Bird’s nest custody: Another option for separating parents

Family Law|February 8th 2016

Yesterday a certain national newspaper ran a story about a different type of family arrangement following divorce or parental separation. Emanating from America, ‘bird’s nest custody’ involves the children of the family living in only one home, and the parents taking turns living in that home with the children. The basic idea is really nothing new, although it seems that the term ‘bird’s nest custody’ has only been coined in relatively recent times.

Two birds with one stone

The primary rationale behind bird’s nest custody is, of course, stability for the children. Instead of the children moving from one home to the other it is the parents that do the moving. The children live in a secure environment, where they have all of their things and where all of their friends live close by.

From that basic premise of the children remaining in one home there can flow any number of quite different arrangements, depending upon various factors, in particular the amount of time each parent spends with the children and the ‘other’ living arrangements of each parent.

At one end of the spectrum you could have the parents sharing their time with the children equally. This would obviously mean that each parent would have to have another home, more of which in a moment. At the other end of the spectrum you could have the children spending most of their time looked after by one parent, with the other parent coming to stay for, say, just a couple of days a month. In an arrangement such as that the ‘caring’ parent could simply stay with friends or family for those two days, obviating the need for another home.

If another home is required for both of the parents then the ‘Rolls Royce’ option would be for them each to have another home of their own. This would of course mean that they would have to be able to afford to obtain and maintain three homes, which obviously is not an option for many couples. Another option is that the parents share the second home, but obviously that may not be acceptable to many separating couples.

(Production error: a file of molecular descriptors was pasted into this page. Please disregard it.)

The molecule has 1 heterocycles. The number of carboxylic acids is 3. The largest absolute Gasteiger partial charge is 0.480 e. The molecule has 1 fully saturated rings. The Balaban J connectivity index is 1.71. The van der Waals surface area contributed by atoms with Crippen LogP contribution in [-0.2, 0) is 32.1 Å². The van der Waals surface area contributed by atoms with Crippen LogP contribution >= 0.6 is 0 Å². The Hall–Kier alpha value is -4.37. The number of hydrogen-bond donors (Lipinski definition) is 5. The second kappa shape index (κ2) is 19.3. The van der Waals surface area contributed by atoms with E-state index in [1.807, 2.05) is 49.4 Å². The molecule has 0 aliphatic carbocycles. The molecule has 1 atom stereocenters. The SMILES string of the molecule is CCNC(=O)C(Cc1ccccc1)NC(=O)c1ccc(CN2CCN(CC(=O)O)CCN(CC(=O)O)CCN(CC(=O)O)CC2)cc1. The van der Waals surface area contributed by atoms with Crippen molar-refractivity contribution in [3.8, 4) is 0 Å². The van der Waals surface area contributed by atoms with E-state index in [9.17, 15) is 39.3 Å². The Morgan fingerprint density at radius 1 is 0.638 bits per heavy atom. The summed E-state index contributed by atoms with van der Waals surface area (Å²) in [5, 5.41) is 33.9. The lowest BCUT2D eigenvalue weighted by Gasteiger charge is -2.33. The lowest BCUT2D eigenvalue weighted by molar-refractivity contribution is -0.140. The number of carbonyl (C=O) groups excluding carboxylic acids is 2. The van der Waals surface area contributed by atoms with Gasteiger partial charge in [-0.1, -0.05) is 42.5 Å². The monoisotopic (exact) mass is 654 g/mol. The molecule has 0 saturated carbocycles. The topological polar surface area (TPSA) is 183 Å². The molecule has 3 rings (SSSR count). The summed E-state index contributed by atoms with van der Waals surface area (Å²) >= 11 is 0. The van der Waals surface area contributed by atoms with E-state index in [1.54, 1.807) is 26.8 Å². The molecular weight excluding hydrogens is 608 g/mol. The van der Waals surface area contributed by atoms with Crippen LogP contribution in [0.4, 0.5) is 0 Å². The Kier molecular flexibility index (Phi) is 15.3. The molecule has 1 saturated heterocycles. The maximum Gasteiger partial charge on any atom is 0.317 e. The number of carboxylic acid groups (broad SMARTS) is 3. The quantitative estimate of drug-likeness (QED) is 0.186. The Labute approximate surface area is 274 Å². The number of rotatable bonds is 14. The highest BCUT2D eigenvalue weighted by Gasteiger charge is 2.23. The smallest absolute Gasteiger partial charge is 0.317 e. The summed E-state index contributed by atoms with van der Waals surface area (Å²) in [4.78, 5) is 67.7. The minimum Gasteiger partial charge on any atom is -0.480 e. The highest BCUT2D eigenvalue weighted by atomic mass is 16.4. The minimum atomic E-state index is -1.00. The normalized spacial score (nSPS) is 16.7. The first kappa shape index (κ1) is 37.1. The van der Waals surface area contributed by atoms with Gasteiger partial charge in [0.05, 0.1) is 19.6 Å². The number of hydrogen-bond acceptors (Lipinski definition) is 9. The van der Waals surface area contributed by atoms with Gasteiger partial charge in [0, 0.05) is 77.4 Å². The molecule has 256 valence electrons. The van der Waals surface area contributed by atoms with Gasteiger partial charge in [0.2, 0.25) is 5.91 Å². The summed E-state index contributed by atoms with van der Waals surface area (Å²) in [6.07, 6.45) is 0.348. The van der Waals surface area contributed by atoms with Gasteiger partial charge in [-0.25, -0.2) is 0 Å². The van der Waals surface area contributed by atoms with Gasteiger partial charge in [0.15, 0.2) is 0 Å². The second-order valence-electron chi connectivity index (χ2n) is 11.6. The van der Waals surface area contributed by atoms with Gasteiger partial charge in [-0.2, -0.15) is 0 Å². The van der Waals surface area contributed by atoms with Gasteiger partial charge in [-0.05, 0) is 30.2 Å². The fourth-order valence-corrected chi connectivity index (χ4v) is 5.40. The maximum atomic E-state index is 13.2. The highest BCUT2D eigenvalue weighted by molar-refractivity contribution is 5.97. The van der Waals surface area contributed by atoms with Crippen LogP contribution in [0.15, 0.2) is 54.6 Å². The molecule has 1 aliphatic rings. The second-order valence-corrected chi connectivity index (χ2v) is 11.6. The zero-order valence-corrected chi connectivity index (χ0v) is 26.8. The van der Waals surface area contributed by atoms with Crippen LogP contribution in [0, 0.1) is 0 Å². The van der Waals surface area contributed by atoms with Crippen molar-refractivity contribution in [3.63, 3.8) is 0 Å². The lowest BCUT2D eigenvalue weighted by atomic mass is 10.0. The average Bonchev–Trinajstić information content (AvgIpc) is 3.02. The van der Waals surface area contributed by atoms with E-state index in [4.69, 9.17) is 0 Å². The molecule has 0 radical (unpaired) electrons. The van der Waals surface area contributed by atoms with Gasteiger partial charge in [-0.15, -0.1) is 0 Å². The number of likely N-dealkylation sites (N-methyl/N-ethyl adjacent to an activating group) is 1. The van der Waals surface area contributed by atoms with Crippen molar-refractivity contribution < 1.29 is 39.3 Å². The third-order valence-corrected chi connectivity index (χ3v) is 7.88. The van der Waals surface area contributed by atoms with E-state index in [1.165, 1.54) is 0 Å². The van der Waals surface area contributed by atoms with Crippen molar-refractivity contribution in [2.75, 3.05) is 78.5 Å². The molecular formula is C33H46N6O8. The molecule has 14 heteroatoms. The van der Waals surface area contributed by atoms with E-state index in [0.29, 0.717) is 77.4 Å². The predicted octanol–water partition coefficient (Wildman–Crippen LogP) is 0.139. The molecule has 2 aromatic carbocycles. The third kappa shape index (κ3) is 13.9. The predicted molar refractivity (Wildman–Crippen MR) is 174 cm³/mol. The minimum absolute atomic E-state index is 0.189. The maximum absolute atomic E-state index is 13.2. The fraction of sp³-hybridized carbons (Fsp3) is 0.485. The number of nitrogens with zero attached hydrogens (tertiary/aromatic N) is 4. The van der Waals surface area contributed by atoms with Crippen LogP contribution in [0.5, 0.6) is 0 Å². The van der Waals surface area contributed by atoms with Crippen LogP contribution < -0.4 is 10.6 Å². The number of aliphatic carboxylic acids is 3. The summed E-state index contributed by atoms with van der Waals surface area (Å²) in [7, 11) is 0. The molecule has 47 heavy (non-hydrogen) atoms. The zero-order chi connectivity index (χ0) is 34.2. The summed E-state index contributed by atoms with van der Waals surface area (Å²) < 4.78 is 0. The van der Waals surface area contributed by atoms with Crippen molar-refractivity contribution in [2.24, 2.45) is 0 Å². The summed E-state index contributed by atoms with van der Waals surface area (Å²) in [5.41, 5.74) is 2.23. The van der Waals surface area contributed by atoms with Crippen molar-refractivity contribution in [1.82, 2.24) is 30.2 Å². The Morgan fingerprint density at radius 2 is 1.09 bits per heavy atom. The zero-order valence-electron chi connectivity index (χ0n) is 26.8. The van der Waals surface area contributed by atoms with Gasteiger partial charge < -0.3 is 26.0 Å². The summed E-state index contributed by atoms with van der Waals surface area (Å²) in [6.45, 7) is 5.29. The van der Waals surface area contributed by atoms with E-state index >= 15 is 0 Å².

Like a duck to water

Clearly, a bird’s nest custody arrangement relies heavily upon the trust of one parent for the other. Sharing a home after separation in this way is going to be fraught with possible problems if one parent does not approve of the way in which the other parent treats the shared home. This would especially be a problem if the parents both have to use the same bedroom in that home.

There is also the issue of what should happen if either of the parents forms a new relationship. Should their new partner stay with them when they look after the children? Such issues will need to be addressed when considering a bird’s nest custody arrangement.

Don’t count your chickens

And what about the legalities? Well, for the most part I don’t think there will be any. The simple reason for this is that the vast majority of bird’s nest custody arrangements will be agreed between the parties with no need for any court proceedings or court orders. In fact, it must surely be pretty unlikely that a court would impose such an arrangement upon parents, without their agreement. Accordingly, the only time such an arrangement is likely to appear in a court order (a ‘child arrangements order’) is when an agreement to that effect is reached between the parents in the course of court proceedings (and even then the court might take the view that no order is necessary).